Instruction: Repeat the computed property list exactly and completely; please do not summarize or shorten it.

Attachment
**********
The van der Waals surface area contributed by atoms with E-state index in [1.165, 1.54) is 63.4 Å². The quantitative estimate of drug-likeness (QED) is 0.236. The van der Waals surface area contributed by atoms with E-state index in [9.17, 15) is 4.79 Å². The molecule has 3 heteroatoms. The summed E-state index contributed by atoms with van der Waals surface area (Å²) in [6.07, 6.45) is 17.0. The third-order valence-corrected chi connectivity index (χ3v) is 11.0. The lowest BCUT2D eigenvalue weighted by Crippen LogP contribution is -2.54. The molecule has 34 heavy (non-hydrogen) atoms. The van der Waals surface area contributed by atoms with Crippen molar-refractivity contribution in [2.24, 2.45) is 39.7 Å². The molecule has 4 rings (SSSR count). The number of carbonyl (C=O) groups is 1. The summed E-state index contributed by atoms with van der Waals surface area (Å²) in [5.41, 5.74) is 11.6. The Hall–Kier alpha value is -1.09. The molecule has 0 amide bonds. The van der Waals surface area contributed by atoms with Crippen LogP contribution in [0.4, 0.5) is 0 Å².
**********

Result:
The van der Waals surface area contributed by atoms with E-state index in [1.165, 1.54) is 63.4 Å². The quantitative estimate of drug-likeness (QED) is 0.236. The van der Waals surface area contributed by atoms with E-state index in [9.17, 15) is 4.79 Å². The molecule has 3 heteroatoms. The summed E-state index contributed by atoms with van der Waals surface area (Å²) in [6.07, 6.45) is 17.0. The third-order valence-corrected chi connectivity index (χ3v) is 11.0. The lowest BCUT2D eigenvalue weighted by Crippen LogP contribution is -2.54. The molecule has 34 heavy (non-hydrogen) atoms. The van der Waals surface area contributed by atoms with Crippen molar-refractivity contribution in [2.24, 2.45) is 39.7 Å². The molecule has 4 rings (SSSR count). The number of carbonyl (C=O) groups is 1. The summed E-state index contributed by atoms with van der Waals surface area (Å²) in [5.41, 5.74) is 11.6. The Hall–Kier alpha value is -1.09. The molecule has 0 amide bonds. The van der Waals surface area contributed by atoms with Crippen LogP contribution in [0.4, 0.5) is 0 Å².